That meant adding a cutter, a pitch you definitely associate Mariano Rivera with.  Essentially it is a fastball that has some break as it approaches the plate.

    It is a pitch that can wow you the first time you see it, just ask anyone that Rivera retired on it in his early closing days.  It wowed me August 18 when Wood threw it to Detroit's Ryan Raburn and it produced a strikeout.  The situation was not technically a save but it might as well have been one.

    With two outs and two on, Miguel Cabrera was looming on deck.  Cabrera already had two home runs and an 8-for-31 resume off Wood.  In a situation like that, you expect a hard fastball for a strikeout but the strikeout pitch was a fastball but one that tailed and broke off the plate.

    Not quite Rivera-like, but enough to make the Yankees ride high amongst the waves.

    “It doesn’t always work out that way but you have to believe in the pitch you’re going to throw and you got to have conviction with it," Wood said that night.

    Two days later, Wood spoke with the same conviction when explaining how he evolved into someone who throws the pitch 25 percent of the time for an average velocity of 89.5

    Q:  How and when did you start throwing the cutter?

    A:  "It’s a pitch I started playing around with a couple of years ago.  It really came up when I had the blister in 2008 (on my index finger) and I was trying to keep my arm going by throwing that finger off the ball and just playing catch and try keep going.  The ball was cutting.  The finger got better.  I just kind of played around with it playing catch and took into a game probably not until 09.  I threw it quite a bit last year. 

    "It really wasn’t by choice.  My curveball and my slider kind of weren’t there and coming into the ninth inning you need more than one pitch.  So it was kind out of necessity at first – just to have a second pitch."

    Q: How do you think it has evolved from last year to this season?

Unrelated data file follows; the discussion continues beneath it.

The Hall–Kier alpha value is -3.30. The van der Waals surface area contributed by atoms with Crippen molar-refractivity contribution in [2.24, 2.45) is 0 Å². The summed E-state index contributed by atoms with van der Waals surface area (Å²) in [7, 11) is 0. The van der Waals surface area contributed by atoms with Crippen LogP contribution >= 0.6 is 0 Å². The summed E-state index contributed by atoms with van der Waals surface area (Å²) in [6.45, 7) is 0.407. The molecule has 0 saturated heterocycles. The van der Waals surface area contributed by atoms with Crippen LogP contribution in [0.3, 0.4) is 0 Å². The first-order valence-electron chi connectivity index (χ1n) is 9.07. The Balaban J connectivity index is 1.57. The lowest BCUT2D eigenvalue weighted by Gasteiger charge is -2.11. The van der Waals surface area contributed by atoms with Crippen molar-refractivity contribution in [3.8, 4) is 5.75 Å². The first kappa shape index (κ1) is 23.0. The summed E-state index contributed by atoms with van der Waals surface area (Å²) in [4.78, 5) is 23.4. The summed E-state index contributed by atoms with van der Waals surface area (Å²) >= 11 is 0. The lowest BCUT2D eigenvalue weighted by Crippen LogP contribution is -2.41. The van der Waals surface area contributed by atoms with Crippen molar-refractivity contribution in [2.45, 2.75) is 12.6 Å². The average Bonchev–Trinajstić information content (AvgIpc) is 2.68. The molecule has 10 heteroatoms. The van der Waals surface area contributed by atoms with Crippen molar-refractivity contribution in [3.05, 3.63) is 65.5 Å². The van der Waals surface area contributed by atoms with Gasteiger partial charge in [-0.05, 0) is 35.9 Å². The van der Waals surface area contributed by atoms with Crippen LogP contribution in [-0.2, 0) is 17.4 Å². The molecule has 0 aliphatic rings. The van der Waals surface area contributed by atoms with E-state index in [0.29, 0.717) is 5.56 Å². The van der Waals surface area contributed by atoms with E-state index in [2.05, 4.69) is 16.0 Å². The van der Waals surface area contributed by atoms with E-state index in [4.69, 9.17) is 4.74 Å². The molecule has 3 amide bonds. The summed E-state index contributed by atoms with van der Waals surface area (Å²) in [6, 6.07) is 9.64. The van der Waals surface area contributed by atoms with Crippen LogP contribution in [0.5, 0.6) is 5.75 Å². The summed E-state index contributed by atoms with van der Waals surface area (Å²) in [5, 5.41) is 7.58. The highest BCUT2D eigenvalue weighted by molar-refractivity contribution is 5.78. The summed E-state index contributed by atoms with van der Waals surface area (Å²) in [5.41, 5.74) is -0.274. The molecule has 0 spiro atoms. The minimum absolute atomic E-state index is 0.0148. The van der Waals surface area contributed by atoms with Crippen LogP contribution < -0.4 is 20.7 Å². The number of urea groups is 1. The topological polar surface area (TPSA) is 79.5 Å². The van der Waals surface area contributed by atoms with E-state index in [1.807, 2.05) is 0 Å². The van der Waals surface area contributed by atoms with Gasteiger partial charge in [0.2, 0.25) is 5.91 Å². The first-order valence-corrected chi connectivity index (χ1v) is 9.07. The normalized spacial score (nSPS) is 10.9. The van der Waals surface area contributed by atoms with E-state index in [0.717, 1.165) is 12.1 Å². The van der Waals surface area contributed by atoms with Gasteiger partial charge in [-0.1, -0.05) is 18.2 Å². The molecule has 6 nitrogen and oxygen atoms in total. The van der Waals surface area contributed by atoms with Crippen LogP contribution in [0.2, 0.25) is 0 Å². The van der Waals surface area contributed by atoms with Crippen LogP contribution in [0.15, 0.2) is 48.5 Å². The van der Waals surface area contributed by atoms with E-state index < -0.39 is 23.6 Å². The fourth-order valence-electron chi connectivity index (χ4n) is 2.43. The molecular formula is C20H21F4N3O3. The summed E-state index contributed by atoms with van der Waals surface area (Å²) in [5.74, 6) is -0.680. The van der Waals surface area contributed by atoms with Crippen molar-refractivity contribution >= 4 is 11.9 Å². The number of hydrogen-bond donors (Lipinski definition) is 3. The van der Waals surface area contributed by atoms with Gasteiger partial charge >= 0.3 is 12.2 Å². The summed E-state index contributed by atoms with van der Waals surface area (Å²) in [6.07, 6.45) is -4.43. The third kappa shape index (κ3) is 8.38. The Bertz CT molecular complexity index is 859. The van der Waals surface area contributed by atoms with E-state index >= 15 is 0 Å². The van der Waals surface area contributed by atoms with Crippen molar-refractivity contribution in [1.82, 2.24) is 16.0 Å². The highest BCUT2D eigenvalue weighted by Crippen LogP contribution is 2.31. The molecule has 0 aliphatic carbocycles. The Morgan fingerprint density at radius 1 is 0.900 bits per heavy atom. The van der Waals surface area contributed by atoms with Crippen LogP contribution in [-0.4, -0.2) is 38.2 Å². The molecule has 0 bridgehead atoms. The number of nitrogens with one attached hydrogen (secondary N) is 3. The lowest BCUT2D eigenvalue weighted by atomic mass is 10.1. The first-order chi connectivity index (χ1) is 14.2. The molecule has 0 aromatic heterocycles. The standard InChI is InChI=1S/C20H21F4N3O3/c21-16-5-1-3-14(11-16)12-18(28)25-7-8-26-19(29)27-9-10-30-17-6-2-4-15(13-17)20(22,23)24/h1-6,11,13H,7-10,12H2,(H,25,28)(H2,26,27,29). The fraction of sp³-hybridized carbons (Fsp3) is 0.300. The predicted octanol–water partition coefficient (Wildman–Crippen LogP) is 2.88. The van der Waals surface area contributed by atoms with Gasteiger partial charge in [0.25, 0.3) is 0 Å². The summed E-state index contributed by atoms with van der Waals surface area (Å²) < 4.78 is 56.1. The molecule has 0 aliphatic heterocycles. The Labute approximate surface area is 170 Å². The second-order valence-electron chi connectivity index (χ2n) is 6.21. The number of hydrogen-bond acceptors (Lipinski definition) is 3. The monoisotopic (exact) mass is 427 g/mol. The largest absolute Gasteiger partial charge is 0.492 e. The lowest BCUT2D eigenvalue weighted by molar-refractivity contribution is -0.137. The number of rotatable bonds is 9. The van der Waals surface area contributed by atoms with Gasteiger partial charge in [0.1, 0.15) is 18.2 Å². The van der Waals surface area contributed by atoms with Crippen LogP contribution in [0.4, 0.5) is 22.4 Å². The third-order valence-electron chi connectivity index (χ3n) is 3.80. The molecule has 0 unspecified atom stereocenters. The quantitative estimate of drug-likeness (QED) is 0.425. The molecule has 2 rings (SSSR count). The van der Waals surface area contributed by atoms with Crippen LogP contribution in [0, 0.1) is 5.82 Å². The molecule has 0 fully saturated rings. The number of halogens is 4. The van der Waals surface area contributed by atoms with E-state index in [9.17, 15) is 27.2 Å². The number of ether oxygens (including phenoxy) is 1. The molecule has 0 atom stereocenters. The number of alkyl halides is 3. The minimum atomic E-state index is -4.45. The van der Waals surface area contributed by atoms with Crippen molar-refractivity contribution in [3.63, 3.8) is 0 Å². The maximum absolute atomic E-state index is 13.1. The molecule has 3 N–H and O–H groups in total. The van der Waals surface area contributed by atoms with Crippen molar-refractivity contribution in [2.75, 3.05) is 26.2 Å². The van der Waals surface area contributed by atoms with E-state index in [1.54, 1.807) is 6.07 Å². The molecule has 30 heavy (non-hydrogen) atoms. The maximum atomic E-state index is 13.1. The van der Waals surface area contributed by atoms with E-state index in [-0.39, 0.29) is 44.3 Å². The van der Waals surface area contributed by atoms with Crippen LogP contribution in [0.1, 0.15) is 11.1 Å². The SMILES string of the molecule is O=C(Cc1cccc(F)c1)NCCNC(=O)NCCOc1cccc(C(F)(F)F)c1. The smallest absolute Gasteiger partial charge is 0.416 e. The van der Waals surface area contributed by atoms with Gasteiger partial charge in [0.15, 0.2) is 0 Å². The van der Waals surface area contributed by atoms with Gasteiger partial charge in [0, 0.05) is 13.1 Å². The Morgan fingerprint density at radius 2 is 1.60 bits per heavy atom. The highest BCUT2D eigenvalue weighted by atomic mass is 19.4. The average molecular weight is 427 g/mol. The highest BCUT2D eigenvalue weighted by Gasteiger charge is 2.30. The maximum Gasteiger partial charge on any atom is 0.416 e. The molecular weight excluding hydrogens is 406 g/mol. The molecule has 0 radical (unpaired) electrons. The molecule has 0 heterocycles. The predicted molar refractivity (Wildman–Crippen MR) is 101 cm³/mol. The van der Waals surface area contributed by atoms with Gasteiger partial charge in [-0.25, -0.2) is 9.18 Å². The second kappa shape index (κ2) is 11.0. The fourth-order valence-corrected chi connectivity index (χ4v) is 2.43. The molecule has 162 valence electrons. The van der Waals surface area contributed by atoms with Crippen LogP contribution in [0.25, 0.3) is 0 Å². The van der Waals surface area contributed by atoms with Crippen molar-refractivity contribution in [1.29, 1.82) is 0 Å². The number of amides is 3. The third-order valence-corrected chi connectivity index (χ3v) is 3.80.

A:  "Better command. (I have) command of both sides of the plate, a couple of different of speeds.  I have one that’s a little bit shorter of a break and then I’ve got one that I can throw a little bit slower and it’s got more depth to it.  So I can throw it a couple of different ways."

    Q:  How do you develop better command of the cutter?

    A:  "Just throwing it in games and getting more comfortable with it.  You can throw all day long on the side in the bullpen but if you get a hitter in there swinging at it and seeing his swings and seeing how effective it is then you don’t really know until you get a hitter in there."

    Q:  Did you ever think you would throw a cutter when you first came up to the majors in 1998?

    A: "I didn’t think that I knew anybody who threw a cutter.  The cutter has been the pitch that seems to be the new pitch in the last six or seven years."

    Q: Have you heard any feedback from Rivera about the pitch?

    "I think he’s a freak and it’s kind of a natural thing for him.  I don’t think anybody can duplicate it.  It’s been a good pitch.  I wish I had it as a starter."

    Who knows what Wood have been throwing a cutter in the late-1990s?  One thing is certain, he's a pretty viable option in the late innings for the Yankees and he also likes Pearl Jam.

    The only reason I even knew this before discussing it stems from the only time I went to Wrigley Field on August 3, 2007.  I was there for a Pearl Jam show and Wood happened to catch the ceremonial pitch from lead singer Eddie Vedder.

    So with that memory, I mentioned to Wood I was a big fan, having seen them 20 times.  When I told him about the Halloween show that closed down the Spectrum in Philadelphia, his eyes lit up with that look that said "No Way Dude".

    Anyway, here's the lowdown on his fandom of the band.